The TWRM GOTY 2018 Collab has begun! This special event consists of multiple writers making their best cases for their picks for GOTY 2018. Check out each article posted daily from the 1st through the 15th and listen to their points, then on January 16th you will have the opportunity to vote on which game you think should be crowned TWRM GOTY of 2018!
Pokémon: Let’s Go
Developer: Game Freak
Release Date: 16 November 2018
Genre: Role-Playing Game
“The following is a guest post by the Final Fourteenth Mage.”
Wasn’t 2018 a wonderful year for video games? There were so many releases both AAA and indie that were met with an overwhelmingly positive response. There’s a large part of me that wants to shout from my roof top that 2018 was the best year for video games thus far. However, there’s two reasons why I haven’t done that quite yet. Firstly, I feel like I say the same thing every single year. Secondly, I don’t want to be arrested for being a public nuisance and denied entry into the United States. So instead of wailing on my roof top, I’m going to sit down and tell you why I believe that Pokémon: Let’s Go should be awarded Game of the Year 2018.
I’m sure everyone reading this will be familiar with the basics of Pokémon but for those who may not be, I will cover the basics. The Pokémon series is an incredibly successful role-playing franchise in which the player takes on a young boy or girl Pokémon prodigy who is just starting out on their own Pokémon adventure. The aim of the game is to beat the Gym Leaders (Trial Captains in Pokémon: Sun and Moon) whilst collecting as many Pokémon as you can. There have been seven Pokémon generations thus far and whilst they’ve all introduced a range of new Pokémon, mechanically the games have changed very little since the beginning. They’ve had improvements no doubt but if you’ve played one of them I have little doubt that you could pick up a second and know exactly what to do. Which is a point that I will expand on later in this piece.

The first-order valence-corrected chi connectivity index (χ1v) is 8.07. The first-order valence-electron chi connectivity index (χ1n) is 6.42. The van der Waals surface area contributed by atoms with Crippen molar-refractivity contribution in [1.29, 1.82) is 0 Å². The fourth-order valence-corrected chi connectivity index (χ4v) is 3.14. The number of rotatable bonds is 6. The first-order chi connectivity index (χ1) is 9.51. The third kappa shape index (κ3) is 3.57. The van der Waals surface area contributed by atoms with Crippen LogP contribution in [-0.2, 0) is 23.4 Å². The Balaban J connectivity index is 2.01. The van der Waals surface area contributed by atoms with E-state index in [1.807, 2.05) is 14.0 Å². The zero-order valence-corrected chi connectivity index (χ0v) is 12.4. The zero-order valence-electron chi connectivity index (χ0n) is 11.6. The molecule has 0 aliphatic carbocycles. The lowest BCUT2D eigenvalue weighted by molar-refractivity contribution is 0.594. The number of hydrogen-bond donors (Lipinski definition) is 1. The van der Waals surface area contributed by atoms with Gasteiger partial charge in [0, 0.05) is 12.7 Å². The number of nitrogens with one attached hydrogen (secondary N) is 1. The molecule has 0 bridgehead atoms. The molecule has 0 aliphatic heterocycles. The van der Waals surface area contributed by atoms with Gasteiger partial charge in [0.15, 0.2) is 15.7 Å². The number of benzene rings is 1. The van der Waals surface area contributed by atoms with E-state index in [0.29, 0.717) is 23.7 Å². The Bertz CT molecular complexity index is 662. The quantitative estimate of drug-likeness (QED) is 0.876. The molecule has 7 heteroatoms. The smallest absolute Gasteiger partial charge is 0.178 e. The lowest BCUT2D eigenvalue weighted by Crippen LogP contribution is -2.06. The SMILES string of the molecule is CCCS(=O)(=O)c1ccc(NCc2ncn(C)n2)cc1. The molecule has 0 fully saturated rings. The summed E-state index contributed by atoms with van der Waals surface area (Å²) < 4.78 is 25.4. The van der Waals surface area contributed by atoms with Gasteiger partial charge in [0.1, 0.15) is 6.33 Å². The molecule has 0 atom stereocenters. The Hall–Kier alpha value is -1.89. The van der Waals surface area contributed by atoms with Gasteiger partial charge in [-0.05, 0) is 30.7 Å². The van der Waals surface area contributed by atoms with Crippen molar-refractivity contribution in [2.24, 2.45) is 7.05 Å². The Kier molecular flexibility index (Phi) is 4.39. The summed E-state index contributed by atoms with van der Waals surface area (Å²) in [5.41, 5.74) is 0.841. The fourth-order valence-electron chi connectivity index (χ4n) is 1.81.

There was two versions of Pokémon: Let’s Go released. These were Pokémon: Let’s Go, Pikachu! and Pokémon: Let’s Go, Eevee! I chose Eevee version but for the sake of this piece I am writing about both games as opposed to just Eevee version. 2018 was a very busy year for me and I had to hold off on many games but by the time that Pokémon: Let’s Go had arrived I was so excited for the game that I had already preordered the adorable limited edition Switch console. The moment I received the console, I booted up the game only to be met with a graphically updated version of Kanto.